I was looking up the percentage for compensation for 50% today and noticed something that got me thinking. 100% is $2673.00/mo. for a single Vet. Now look at 90%.
The problem is glaring. A Vet totally disabled is just that, but a Vet 90% disabled ( and unarguably on the cusp of 100%) is given what can best be described as a nonlinear payment. There’s a $1o69.00 difference. We do know from looking at the Diagnostic Codes and rating percentages for diseases in Part 4 that very few, if any, have a linear progression. The norm is 0, 10, 20, 40, 60 and 100 %. Alternately, we see 0, 10, 30, 50, 70, and 100%. There are many that only rate as high as 60. Tinnitus offers 10% maximum. So one can logically assume that a 90% rating encompasses some of these other, smaller percentages.
Utilizing the tables in 38 CFR § 4.25, we see the difficulty and futility of attaining all these smaller ratings when it will require large ones to attain 80 or 90%.
Personally, I think this is asinine and inhuman. You can have a plethora of ills, none of which is completely debilitating, but when taken as a whole, render you incapacitated. Relying solely on TDIU is your ticket, but you are still not technically 100% on paper. The IU will get you the $2673 eventually, but it seems like VA is demeaning you to get it.
The sheer effrontery in offering $1604.oo/mo. for 90% with $2673.00 being assigned for a mere 10% more beggars the imagination. Just who was the compensation scientist that assembled this construct? Perhaps we could examine his copious notes on how he arrived at this. Is he the same one who figured out the pay scales for all the rest of the VA employees?
We often hear tales of woe from civic types in our universities and school systems that we cannot attract proper talent if we do not remunerate them appropriately. Hence the phenomenon of University presidents and their higher echelon cohorts getting mid 6-digit salaries with untold percs. Politicians are especially fond of this. I’m sure this argument is polished prodigiously every spring when the budgets are being assembled. VA seems to be similarly infected. I agree. I don’t want some $45,000/year bozo doing my claim in a hurry. I feel much more secure in the knowledge that several 89K/year seasoned professionals are going to take lots of time and perform due diligence in correctly deciding the claim. They’re better in touch with their inner self and know true worth. They can sense credibility and honesty just like my goat.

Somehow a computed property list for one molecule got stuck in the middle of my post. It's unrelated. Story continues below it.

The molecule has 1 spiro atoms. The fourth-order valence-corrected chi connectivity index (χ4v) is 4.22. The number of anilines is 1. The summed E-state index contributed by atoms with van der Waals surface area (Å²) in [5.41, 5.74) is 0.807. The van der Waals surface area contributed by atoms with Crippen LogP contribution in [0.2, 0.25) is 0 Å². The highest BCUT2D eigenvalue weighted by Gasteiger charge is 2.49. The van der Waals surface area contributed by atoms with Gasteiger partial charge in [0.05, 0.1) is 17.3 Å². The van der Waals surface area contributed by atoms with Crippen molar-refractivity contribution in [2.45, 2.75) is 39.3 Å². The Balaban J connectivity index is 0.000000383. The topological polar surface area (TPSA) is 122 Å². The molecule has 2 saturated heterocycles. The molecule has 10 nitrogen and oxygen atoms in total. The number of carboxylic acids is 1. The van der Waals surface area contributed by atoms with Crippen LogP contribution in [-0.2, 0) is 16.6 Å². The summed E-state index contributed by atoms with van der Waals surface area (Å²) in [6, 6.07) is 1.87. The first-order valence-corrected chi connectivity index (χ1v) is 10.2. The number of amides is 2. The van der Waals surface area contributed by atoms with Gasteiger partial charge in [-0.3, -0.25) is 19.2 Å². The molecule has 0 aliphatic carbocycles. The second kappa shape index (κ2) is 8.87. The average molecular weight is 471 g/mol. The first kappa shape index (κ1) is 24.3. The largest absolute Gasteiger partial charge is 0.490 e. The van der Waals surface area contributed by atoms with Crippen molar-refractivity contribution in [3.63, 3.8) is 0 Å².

I find it odd to see 90% anyway. Almost anyone worth his salt will apply for IU the moment he crosses over 70%. In case he forgets, VA is now required to ascertain if he is indeed eligible anyway! They might as well retire the 80 and 90 percentiles as they have done with the DC ratings. They can probably find a way to draw a graph showing how they can save money if they adopt this method. Just remember, you heard it here first.
What a wonderful illustration of “Screw the Vet”. As I love to point out, numbers tell us so much. Often they reveal more than they were ever intended to by their authors. Loyal makes a brilliant correlation here that escaped me. Viewing it in his light shows even more the disparity of the VA disability ratings system. I strive to help Vets attain service connection, but it appears they are still deprived once they succeed. 38 USC has an interesting facet few know. Congress intended ratings to be staggered at 10% intervals yet the VA has chosen to ignore this and jump in increments of 20% and even 40%. I wonder how long it will be before someone arrives at the Court with petition in hand for an 80% rating for Hep. And why is Congress not stepping in and putting their foot down over this tomfoolery?
As Nod pointed out, 10% of 2673 is $267.30 and NOT $123 like the VA would have us believe. Rounded to 2 digits, here are your “real” disability ratings, not the VA math.
The so called “10% disability rating” amounts to 4.6%.
The so called “20% disability rating” amounts to 9.1%
The so called “30% disability rating” amounts to 14%
The so called “40% disability rating” amounts to 20%
The so called “50% disability rating” amounts to 29%
The so called “60% disability rating” amounts to 36%
The so called “70% disability rating” amounts to 46%
The so called “80% disability rating” amounts to 53%
The so called “90% disability rating” amounts to 60%.
These are for a single Vet, with no children, and are a result of dividing the amount the VA says you should get by 2673 (the rate for a 100% Vet). Each year these numbers get worse, because the VA rounds down any amounts less than a dollar. If you are a 4.6% disabled Vet, fetching $123 per month and the VA “rounds down” your Cola, assuming it were 99 cents, that is almost 1%. However, if you are a 100% disabled Vet, “rounding down” the same 99 cents only costs you about 4 Thousandths of 1%. Over many years this “rounding down to the lower dollar” has effectively cut disability payments in half for many Vets as this chart shows.